Tag Archives: contaminated soil

How Soil Can Fight Pollution

Soil biodiversity is essential for most of the ecosystem services and functions that soils
provide and perform. Soil microbes (i.e., bacteria, fungi) and microfauna (i.e., protozoa
and nematodes) transform organic and inorganic compounds into available forms. These transformations are critical for nutrient cycling and availability, for plants, and other species growth, for cycling of soil organic matter and carbon sequestration, and for the filtration, degradation, and immobilization of contaminants in water and soil.

An important part of the food web is represented by mesofauna, such as springtails and mites, which accelerate litter decomposition and enhance nutrient cycling and availability (especially nitrogen), and predators of smaller soil organisms.

Soil macro, and megafauna such as earthworms, ants, termites, and some mammals act as ecosystem engineers that modify soil porosity, water and gas transport, and bind soil particles together into stable aggregates that hold the soil in place and thus reduce erosion.

Soil biodiversity can mitigate threats to ecosystem services, for instance by acting as a powerful tool in bioremediation of contaminated soils. Biostimulation and bioaugmentation are environmentally sound strategies that contribute to the filtration, degradation, and immobilization of target contaminants. Furthermore, the integral use of organisms such as microbes (bioaugmentation), plants (phytoremediation) and earthworms (vermiremediation) as a bioremediation strategy in hydrocarbon-contaminated soils has proven to be a viable alternative for increasing hydrocarbon removal. On the other hand, soil macrofauna, such as earthworms, termites, and ants, play an important role in improving soil structure and aggregation, which can improve resistance to soil erosion caused by wind and water.

Excerpt from FAO, State of Knowledge of Soil Biodiversity, Report 2020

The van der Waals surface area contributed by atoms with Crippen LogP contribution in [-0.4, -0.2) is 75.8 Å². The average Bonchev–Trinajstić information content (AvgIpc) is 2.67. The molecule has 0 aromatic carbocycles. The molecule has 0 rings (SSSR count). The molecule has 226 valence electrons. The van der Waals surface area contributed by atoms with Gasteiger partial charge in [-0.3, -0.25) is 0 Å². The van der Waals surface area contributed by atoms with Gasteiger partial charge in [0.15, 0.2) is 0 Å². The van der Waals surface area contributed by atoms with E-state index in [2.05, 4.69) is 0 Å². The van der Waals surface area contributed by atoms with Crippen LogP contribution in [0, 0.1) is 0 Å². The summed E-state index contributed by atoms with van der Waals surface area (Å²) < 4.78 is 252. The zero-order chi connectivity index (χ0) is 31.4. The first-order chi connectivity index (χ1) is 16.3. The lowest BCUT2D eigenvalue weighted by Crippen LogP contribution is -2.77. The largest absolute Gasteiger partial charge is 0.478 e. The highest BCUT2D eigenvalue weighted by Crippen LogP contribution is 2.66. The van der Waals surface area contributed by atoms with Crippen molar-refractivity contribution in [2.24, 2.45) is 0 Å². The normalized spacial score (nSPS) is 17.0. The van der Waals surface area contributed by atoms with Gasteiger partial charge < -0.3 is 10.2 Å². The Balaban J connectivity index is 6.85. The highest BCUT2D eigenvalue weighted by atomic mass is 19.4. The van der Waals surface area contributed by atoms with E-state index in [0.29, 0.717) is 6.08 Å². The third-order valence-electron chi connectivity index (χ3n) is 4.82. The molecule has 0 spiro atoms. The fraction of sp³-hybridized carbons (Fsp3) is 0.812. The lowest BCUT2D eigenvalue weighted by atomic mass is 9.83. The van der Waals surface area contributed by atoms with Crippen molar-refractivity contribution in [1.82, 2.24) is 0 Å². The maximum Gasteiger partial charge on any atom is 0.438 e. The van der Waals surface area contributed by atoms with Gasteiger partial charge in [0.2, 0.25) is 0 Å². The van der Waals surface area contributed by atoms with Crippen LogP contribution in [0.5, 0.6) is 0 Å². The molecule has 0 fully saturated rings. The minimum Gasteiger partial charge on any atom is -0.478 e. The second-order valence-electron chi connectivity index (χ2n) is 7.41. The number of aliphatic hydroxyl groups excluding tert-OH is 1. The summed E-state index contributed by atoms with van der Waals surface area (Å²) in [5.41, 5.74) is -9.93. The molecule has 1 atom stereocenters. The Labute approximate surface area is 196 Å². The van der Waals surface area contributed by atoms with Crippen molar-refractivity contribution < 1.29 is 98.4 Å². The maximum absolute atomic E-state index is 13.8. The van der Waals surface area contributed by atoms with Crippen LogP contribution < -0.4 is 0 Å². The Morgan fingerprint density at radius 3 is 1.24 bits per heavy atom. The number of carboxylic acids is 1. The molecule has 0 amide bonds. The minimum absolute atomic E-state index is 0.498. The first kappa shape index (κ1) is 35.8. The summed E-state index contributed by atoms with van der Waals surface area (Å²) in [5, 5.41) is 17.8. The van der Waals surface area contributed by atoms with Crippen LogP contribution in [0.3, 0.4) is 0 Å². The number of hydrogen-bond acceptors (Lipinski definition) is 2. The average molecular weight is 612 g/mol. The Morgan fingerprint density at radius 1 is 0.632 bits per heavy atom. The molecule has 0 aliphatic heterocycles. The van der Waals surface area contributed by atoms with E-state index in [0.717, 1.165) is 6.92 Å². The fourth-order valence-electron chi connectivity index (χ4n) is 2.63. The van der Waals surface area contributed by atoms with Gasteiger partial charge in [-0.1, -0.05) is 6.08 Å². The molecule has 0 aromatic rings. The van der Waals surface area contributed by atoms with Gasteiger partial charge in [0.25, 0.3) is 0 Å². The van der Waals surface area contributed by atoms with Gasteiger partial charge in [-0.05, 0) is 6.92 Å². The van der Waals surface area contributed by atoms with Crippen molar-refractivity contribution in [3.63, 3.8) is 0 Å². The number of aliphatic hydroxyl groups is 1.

Nuclear Waste in Australia: rusting and leaking

The Commonwealth Scientific and Industrial Research Organisation (CSIRO) is the federal government agency for scientific research in Australia.
CSIRO faces a $30 million clean up bill after barrels of radioactive waste at a major facility were found to be “deteriorating rapidly” and possibly leaking.

An inspection found “significant rusting” on many of the 9,725 drums, which are understood to contain radioactive waste and other toxic chemicals.  Much of the radioactive waste was trucked to Woomera from Sydney in the mid 1990s.  CSIRO flagged a $29.7 million budget provision for “remediation works” at a remote location in its latest annual report.

Almost 10,000 drums of radioactive waste are stored at a CSIRO facility in Woomera, South Australia.  The Woomera facility is currently one of Australia’s largest storage sites for low and intermediate-level radioactive waste.   A damning report of the Woomera facility was issued by the Australian Radiation Protection and Nuclear Safety Agency (ARPANSA) after an inspection in April 2016.   “Evidence was sighted that indicates the drums are now beginning to deteriorate rapidly,” read the report, seen by Fairfax Media.  “Significant rust on a number of the drums, deterioration of the plastic drum-liners and crushing of some stacked drums was observed.

Tests confirmed the presence of radioactive isotopes at one location and inspectors said there was a possibility the drums were leaking.”Although unlikely, there is the possibility that the presence of deceased animals such as rodents and birds may indicate that some of the drums, which contain industrial chemicals, may be leaking into the environment.”  The mixture of water and concentrated radioactive material inside some of the drums also had the potential to produce explosive hydrogen gas, inspectors found.

They also noted CSIRO had little knowledge of what was inside many of the barrels, some of which are believed to date back more than 50 years.  “Without full knowledge [of] the contents of the drums, risks cannot be fully identified and risk controls cannot be appropriately implements to protect people and the environment,” inspectors noted in the report.

Many of the drums are understood to contain contaminated soil generated by government research into radioactive ores at Melbourne’s Fishermans Bend throughout the 1940s and 1950s.  The toxic soil was discovered by the Department of Defence in 1989, who sent it to Sydney’s Lucas Heights facility before it was palmed off to Woomera in 1994.

The country’s other major radioactive waste storage facility at Lucas Heights, Sydney, is rapidly approaching full capacity. 

Coupled with issues at the CSIRO site, the revelations highlighted the urgent need for a national radioactive waste storage solution, experts said.

Excerpts from Rusted barrels of radioactive waste cost CSIRO $30 million, Sydney Morning Herald, Mar. 13, 2017